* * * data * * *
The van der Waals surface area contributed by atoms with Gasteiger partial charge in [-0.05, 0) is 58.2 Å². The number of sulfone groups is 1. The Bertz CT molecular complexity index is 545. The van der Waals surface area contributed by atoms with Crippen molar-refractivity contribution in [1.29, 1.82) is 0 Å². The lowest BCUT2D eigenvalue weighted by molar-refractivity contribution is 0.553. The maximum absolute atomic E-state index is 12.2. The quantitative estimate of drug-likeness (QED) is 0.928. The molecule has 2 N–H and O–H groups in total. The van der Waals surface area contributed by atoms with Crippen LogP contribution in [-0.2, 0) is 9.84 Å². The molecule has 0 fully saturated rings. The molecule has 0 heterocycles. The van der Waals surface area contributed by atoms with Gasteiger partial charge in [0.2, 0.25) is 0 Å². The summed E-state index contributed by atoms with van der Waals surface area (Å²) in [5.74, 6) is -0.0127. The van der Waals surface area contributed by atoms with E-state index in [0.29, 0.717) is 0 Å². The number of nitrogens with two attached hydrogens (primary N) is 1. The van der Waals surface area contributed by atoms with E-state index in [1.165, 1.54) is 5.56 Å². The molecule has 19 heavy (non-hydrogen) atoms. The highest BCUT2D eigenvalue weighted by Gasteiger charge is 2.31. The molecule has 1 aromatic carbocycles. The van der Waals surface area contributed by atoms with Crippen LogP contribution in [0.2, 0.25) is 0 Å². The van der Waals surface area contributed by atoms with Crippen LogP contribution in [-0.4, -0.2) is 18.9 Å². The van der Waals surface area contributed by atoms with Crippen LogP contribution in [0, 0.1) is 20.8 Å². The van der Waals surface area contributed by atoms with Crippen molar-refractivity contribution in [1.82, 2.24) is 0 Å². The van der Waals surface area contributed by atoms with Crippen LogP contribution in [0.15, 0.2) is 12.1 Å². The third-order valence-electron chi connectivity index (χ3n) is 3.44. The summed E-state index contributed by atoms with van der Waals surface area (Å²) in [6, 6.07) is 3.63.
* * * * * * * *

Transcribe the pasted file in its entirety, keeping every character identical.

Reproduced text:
The van der Waals surface area contributed by atoms with Gasteiger partial charge in [-0.05, 0) is 58.2 Å². The number of sulfone groups is 1. The Bertz CT molecular complexity index is 545. The van der Waals surface area contributed by atoms with Crippen molar-refractivity contribution in [1.29, 1.82) is 0 Å². The lowest BCUT2D eigenvalue weighted by molar-refractivity contribution is 0.553. The maximum absolute atomic E-state index is 12.2. The quantitative estimate of drug-likeness (QED) is 0.928. The molecule has 2 N–H and O–H groups in total. The van der Waals surface area contributed by atoms with Crippen LogP contribution in [-0.2, 0) is 9.84 Å². The molecule has 0 fully saturated rings. The molecule has 0 heterocycles. The van der Waals surface area contributed by atoms with Gasteiger partial charge in [0.2, 0.25) is 0 Å². The summed E-state index contributed by atoms with van der Waals surface area (Å²) in [5.74, 6) is -0.0127. The van der Waals surface area contributed by atoms with E-state index in [0.29, 0.717) is 0 Å². The number of nitrogens with two attached hydrogens (primary N) is 1. The van der Waals surface area contributed by atoms with E-state index in [1.165, 1.54) is 5.56 Å². The molecule has 19 heavy (non-hydrogen) atoms. The highest BCUT2D eigenvalue weighted by Gasteiger charge is 2.31. The molecule has 1 aromatic carbocycles. The van der Waals surface area contributed by atoms with Crippen LogP contribution in [0.2, 0.25) is 0 Å². The van der Waals surface area contributed by atoms with Crippen LogP contribution in [-0.4, -0.2) is 18.9 Å². The van der Waals surface area contributed by atoms with Crippen LogP contribution in [0, 0.1) is 20.8 Å². The van der Waals surface area contributed by atoms with Crippen molar-refractivity contribution in [1.82, 2.24) is 0 Å². The van der Waals surface area contributed by atoms with Crippen LogP contribution in [0.15, 0.2) is 12.1 Å². The third-order valence-electron chi connectivity index (χ3n) is 3.44. The summed E-state index contributed by atoms with van der Waals surface area (Å²) in [6, 6.07) is 3.63.